Clinton opened her bid for the 2016 Democratic nomination by positioning herself as the heir to the diverse coalition of voters who elected her immediate predecessor and former campaign rival, President Barack Obama, as well as an appeal to those in her party still leery of her commitment to fighting income inequality.

And unlike eight years ago, when she ran as a candidate with a deep resume in Washington, Clinton and her personal history weren't the focus of the first message of her campaign. In the online video that kicked off her campaign, she made no mention of her time in the Senate and four years as secretary of state, or the prospect she could make history as the nation's first female president.

Instead, the video is collection of voters talking about their lives, their plans and aspirations for the future. Clinton doesn't appear until the very end.

“I'm getting ready to do something, too. I'm running for president,” Clinton said. “Americans have fought their way back from tough economic times, but the deck is still stacked in favor of those at the top.

“Every day Americans need a champion, and I want to be that champion, so you can do more than just get by. You can get ahead and stay ahead.”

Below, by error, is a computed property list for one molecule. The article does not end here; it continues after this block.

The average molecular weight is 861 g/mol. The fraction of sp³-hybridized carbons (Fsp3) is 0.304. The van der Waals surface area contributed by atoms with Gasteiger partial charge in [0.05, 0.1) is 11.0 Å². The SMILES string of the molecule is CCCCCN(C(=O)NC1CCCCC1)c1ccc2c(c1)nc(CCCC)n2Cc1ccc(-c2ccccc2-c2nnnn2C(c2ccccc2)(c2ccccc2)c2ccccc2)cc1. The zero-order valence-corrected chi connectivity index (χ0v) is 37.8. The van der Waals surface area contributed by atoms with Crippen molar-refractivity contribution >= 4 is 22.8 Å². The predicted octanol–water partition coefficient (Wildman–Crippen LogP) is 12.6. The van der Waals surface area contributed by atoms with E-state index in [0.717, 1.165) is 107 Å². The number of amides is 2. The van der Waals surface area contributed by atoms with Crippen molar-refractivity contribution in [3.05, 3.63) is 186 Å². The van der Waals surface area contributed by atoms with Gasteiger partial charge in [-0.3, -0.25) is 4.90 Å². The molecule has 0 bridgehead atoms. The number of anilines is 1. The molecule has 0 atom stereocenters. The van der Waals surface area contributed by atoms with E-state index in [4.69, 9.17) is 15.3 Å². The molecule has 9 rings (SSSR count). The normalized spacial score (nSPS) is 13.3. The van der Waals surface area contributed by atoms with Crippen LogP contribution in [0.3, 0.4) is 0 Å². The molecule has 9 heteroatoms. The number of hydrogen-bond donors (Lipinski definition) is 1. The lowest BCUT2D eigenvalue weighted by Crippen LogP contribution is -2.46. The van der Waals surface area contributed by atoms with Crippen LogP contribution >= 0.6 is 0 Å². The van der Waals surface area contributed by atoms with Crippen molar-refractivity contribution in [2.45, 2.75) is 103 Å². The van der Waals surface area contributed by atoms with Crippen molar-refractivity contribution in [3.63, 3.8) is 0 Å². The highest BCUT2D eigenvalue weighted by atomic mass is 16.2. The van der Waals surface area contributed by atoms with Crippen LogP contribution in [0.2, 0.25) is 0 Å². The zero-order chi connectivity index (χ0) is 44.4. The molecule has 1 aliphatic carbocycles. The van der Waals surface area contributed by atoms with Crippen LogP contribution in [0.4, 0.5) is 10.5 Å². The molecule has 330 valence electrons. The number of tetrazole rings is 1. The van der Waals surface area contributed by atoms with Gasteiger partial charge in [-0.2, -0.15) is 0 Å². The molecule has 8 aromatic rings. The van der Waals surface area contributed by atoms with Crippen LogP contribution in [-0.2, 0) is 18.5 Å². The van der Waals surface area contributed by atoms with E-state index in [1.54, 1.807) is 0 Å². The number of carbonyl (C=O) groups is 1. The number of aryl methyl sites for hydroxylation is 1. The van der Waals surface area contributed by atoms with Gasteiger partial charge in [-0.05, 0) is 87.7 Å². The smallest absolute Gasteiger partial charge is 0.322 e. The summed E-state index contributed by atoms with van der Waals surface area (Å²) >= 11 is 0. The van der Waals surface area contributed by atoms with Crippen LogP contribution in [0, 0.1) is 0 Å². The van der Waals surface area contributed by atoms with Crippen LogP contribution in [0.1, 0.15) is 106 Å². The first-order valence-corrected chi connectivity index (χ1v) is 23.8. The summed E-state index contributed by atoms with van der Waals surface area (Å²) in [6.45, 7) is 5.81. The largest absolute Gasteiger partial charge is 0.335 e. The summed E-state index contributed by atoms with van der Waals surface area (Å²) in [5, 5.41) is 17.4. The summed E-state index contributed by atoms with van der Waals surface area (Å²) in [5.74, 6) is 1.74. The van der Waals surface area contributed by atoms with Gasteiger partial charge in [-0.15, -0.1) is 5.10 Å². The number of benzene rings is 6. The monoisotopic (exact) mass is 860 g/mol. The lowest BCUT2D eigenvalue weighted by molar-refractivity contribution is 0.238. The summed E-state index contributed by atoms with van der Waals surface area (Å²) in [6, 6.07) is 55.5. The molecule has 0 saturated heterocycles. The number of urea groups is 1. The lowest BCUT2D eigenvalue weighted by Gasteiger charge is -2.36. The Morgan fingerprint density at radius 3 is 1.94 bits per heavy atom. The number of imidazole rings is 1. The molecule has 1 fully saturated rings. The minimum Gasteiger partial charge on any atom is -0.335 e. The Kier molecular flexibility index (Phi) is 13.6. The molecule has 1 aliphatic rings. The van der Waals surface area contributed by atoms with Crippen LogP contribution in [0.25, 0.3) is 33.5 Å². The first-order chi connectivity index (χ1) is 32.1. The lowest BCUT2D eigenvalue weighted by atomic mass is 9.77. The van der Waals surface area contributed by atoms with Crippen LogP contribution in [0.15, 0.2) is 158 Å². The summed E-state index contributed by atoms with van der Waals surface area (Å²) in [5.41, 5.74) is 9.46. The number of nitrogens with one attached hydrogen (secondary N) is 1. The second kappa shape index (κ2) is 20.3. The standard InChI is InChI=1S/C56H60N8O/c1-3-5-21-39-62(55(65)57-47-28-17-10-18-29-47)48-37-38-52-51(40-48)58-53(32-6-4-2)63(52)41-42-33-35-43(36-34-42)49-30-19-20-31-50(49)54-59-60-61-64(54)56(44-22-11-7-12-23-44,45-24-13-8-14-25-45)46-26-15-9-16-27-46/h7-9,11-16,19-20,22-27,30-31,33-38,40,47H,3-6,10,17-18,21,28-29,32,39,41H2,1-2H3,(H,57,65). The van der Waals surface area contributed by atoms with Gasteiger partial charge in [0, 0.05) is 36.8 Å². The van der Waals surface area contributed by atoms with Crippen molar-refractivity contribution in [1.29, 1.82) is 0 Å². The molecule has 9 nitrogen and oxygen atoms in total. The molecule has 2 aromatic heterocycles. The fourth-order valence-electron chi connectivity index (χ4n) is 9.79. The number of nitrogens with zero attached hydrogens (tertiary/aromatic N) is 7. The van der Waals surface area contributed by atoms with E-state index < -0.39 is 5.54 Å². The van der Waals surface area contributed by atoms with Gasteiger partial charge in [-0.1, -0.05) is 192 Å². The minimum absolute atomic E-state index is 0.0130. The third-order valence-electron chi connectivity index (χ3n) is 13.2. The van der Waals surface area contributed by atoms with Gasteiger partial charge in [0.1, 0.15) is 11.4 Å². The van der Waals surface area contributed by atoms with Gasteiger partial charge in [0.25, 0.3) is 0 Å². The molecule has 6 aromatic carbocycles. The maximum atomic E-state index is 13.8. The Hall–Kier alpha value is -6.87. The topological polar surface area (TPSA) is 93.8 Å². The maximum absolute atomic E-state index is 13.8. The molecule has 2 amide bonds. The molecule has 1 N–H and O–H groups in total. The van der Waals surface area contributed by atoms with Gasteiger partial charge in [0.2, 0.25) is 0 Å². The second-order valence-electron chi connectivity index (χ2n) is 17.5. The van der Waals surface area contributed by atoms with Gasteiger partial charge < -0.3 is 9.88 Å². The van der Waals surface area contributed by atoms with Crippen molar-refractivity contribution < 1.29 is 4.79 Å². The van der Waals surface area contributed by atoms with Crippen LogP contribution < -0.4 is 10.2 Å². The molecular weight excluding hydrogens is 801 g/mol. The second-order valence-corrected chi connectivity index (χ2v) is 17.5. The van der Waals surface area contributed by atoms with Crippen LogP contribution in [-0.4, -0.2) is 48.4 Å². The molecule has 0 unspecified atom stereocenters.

It's a message that also made an immediate play to win over the support of liberals in her party for whom economic inequality has become a defining issue. They remain skeptical of Clinton's close ties to Wall Street and the centrist economic policies of the administration of her husband, former President Bill Clinton.

Many had hoped Clinton would face a challenge from Massachusetts Sen. Elizabeth Warren, who has said she will not run.

“It would do her well electorally to be firmly on the side of average working people who are working harder than ever and still not getting ahead,” said economist Robert Reich, a former labor secretary during the Clinton administration who has known Hillary Clinton for nearly five decades.